A novel mechanism for virus-induced autoimmunity in humans

Immunol Rev. 1996 Aug;152:175-92. doi: 10.1111/j.1600-065x.1996.tb00916.x.

Abstract

A novel mechanism for virus-induced autoimmunity in humans is described. Infection of immunocompromised bone marrow-transplanted patients with human CMV results in the formation of autoantibodies specific for the cell-surface protein CD13 (aminopeptidase N). CD13 is present on all CMV-susceptible cells and infection can be specifically blocked by antibodies against CD13. CMV particles carry CD13, which is incorporated in the viral envelope during budding of viral nucleo-capsids into Golgi-derived vacuoles. Antibodies against CD13 are virus-neutralizing, in efficiency comparable to antibodies against viral envelope glycoproteins. Autoantibodies against CD13 are present in patients who develop chronic GVHD following allogeneic bone marrow transplantation. This lesion shows striking similarities to certain autoimmune diseases in humans, of which scleroderma is one example. In vivo binding of antibodies to tissue structures known to be targets for chronic GVHD has been demonstrated in patients with chronic GVHD. Finally, patient serum containing CD13-specific antibodies binds to skin and mucosa tissue sections in vitro, a binding which is inhibited by CD13-specific monoclonal antibodies. Thus a virus infection can activate an immune response against a specific autoantigen, providing possibilities for destruction of non-infected host cells, as originally proposed by Fujinami & Oldstone (1985), and also for the molecular mimicry model for induction of autoimmunity. Our findings lend support to the idea that inhibiting the transfer of CMV infection in bone marrow transplants will reduce morbidity and mortality from CMV infection but will also reduce the incidence of chronic GVHD. Elimination of CD13+ cells in bone marrow is not believed to interfere with the chance of recipient repopulation, and may be a way to decrease morbidity and mortality substantially following BMT. For all patients, every effort should be taken to prevent a post-BMT CMV infection in order to reduce the risk of the later development of chronic GVHD.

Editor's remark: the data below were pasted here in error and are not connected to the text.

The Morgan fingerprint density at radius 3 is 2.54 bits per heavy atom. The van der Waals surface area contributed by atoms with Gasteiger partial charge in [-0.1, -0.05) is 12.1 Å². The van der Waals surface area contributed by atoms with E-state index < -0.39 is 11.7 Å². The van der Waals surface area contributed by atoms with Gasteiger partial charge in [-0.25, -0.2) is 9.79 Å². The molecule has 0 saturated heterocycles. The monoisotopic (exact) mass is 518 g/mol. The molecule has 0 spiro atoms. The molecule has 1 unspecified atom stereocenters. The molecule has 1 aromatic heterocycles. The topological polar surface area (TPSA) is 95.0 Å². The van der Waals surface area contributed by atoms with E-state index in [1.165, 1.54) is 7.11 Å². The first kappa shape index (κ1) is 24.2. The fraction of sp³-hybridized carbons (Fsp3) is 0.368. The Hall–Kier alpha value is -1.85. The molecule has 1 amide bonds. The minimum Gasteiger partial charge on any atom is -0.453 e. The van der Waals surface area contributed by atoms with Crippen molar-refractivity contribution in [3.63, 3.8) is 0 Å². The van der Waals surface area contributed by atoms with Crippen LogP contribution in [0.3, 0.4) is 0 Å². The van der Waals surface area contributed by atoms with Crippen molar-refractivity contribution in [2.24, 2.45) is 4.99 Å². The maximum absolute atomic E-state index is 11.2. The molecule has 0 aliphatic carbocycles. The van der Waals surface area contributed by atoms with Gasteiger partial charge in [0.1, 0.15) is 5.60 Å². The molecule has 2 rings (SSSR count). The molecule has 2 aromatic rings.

Publication types

  • Review

MeSH terms

  • Animals
  • Autoimmunity / immunology*
  • Cytomegalovirus / immunology
  • Graft vs Host Disease / immunology
  • Humans
  • Viruses / immunology*